I grasped the sponge, water dripped down my wrist as I took aim. The man from the McGillicuddy Serious Party raised his voice and said “now throw!” The sponge flew through the air from my hand and struck Santa solidly on the chest soaking his red costume. Santa laughed and said “throw another one!”
It was my second year at university and the McGillicuddies were running their annual “throw a sponge at Santa” event. This was done ostensibly to protest materialistic consumerism of which they saw Santa as a modern icon. I was simply sick of the whole hypocritical façade that was Christmas. An event that for many, myself included, has deeply religious significance was being trivialised by a fat man in a red suit from the north-pole. It really irked me.
Years have passed since this event and with age comes (I hope) more reserve and wisdom. I have learned more about the cultural icon known as Santa and I have come to appreciate, at least from an historical perspective, why this icon exists. I agree that today the historical meaning of this icon has been forgotten. However I think that the solution to this forgetfulness is to re-awaken our cultural memory by addressing the theological and historical ignorance prevalent in our culture; attempts to cut ourselves off from the past even further are not the right approach.
The reference to Santa as an icon is apt because the original Santa, Nicholas of Myra, became an icon in religious art. In earlier times there was no printing press and illiteracy was widespread so vivid art became an important way of communicating a message. Characters had to be readily recognisable, in religious art Nicholas was represented by the figure of a man with a large white beard. Given that he was a Catholic bishop, he was portrayed in red robes. The figure of a white-bearded man in red robes became a symbol for an historical person, and the story of Nicholas was kept alive because of its immediate relevance for the present.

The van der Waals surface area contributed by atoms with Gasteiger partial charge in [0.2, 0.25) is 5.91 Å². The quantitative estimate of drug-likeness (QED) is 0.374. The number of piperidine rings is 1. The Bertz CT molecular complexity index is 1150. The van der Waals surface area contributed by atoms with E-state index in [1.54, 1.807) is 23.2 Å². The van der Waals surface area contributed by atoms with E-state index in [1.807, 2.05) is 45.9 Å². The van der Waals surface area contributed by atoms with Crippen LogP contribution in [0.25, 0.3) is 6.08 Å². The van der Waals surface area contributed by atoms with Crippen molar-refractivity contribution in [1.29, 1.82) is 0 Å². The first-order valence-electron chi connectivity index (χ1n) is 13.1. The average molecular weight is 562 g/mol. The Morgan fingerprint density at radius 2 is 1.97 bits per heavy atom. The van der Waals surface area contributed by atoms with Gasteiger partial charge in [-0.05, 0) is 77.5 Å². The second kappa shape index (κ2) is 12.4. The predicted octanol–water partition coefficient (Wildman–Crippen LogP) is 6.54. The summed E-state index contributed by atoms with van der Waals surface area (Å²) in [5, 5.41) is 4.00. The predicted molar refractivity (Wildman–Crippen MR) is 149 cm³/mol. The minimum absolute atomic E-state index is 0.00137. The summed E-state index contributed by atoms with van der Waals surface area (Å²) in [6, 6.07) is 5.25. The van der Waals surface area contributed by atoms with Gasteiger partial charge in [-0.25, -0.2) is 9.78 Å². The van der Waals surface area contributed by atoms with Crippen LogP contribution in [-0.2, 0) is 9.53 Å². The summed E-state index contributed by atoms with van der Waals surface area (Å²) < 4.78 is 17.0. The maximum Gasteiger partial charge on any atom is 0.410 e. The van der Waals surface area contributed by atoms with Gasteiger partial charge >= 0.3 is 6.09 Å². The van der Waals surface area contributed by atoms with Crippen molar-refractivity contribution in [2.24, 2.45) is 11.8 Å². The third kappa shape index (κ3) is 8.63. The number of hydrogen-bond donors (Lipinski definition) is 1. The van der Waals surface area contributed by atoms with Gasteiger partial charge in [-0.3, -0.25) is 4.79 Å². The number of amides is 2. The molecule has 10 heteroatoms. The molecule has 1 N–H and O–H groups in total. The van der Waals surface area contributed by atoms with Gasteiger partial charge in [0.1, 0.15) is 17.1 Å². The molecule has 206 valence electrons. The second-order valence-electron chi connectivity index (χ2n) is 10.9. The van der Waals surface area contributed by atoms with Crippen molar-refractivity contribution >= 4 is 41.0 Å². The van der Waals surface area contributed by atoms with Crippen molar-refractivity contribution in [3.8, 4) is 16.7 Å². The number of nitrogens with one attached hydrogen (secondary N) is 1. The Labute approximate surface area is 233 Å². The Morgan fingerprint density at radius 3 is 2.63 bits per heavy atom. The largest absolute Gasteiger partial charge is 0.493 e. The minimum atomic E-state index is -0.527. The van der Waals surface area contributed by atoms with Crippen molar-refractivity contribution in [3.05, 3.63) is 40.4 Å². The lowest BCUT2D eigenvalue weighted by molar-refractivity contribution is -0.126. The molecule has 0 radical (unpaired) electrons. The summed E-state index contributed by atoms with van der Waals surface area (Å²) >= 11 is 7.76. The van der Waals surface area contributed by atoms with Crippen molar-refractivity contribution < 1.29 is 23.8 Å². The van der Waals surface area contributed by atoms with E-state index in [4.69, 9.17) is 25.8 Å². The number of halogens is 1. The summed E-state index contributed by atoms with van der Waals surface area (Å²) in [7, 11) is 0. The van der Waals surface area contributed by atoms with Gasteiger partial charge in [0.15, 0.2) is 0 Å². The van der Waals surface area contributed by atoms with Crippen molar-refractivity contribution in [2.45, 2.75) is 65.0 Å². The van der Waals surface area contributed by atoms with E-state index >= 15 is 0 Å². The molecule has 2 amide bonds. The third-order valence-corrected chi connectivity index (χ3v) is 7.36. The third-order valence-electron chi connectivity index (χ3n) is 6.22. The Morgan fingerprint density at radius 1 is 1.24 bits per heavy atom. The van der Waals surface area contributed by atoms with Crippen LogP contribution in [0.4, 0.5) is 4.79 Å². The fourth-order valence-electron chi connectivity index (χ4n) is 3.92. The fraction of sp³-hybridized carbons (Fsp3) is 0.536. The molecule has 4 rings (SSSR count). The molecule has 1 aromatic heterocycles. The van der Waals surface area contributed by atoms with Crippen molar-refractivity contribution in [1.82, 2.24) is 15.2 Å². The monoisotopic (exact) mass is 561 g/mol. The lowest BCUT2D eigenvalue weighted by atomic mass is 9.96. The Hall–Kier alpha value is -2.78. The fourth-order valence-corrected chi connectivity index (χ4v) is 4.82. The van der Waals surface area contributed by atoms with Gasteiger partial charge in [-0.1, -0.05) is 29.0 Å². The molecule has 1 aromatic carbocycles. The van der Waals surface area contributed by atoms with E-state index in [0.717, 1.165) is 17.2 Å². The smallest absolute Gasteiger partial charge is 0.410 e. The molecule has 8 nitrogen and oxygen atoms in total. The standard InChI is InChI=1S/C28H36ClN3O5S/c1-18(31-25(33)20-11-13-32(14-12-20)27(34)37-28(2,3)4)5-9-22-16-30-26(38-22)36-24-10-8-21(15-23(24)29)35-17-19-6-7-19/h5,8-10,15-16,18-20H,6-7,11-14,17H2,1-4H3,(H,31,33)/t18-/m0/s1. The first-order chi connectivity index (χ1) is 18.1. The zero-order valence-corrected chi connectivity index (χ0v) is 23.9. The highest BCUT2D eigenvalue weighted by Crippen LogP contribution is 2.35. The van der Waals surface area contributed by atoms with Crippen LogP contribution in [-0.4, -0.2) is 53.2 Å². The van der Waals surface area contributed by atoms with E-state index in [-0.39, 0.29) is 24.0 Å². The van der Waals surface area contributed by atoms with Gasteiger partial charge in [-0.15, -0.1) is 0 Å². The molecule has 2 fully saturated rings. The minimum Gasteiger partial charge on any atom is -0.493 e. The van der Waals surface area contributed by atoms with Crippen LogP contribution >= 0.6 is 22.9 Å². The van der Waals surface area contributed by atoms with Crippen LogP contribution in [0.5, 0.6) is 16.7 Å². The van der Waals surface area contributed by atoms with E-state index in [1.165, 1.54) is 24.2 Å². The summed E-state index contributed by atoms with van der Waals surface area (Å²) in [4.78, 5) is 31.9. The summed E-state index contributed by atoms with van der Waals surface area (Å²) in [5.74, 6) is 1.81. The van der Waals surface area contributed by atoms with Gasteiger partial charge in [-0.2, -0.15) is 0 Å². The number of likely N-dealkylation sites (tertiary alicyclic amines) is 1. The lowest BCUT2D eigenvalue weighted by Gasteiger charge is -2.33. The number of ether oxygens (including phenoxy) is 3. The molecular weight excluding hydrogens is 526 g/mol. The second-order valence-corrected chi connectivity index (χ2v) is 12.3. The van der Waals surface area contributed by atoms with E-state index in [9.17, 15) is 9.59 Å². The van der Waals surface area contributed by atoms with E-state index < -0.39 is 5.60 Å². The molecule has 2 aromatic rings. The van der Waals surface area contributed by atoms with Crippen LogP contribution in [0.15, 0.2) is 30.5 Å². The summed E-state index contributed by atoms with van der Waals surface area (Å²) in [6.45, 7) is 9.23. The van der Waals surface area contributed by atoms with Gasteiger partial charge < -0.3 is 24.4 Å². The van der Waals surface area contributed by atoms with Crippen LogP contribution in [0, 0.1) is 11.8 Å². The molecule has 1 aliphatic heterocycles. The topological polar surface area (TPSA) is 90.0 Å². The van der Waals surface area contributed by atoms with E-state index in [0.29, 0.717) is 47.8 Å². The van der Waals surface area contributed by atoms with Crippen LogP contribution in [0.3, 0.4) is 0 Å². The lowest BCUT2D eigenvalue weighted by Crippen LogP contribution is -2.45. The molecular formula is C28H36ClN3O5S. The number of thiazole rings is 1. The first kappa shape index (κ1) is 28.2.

Nicholas of Myra was probably born between 260 and 280 AD in Petara (Turkey). He was raised a devout Christian and became Bishop of the nearby province of Myra. He lived through turbulent times. In the early 300’s the emperor Diocletian launched one of the most severe persecutions of Christians in history, many were killed, imprisoned and exiled. A few decades later the Roman Emperor Constantine announced he had converted to Christianity and the Roman Empire became officially Christian.
Nicholas lived through both events and while the facts are disputed, some records claim he attended the council of Nicaea which saw the hammering out of key Christian doctrines such as the trinity and incarnation. The creed of Nicaea is accepted by all major branches of Christianity today – whether orthodox, Catholic or Protestant. Nicholas was, like all human beings, flawed and at one stage is believed to have assaulted another bishop in a heated theological dispute. His flaws aside, his religious commitment clearly made an impression on his contemporaries. Nicholas was quite wealthy yet he gave his wealth away to assist impoverished children. He became known as a leader who generously gave to the poor and who sought and stood up for the welfare of children. He is believed to have intervened to save innocent people from execution. His acts served as role model for others and so his example was appropriated to future generations.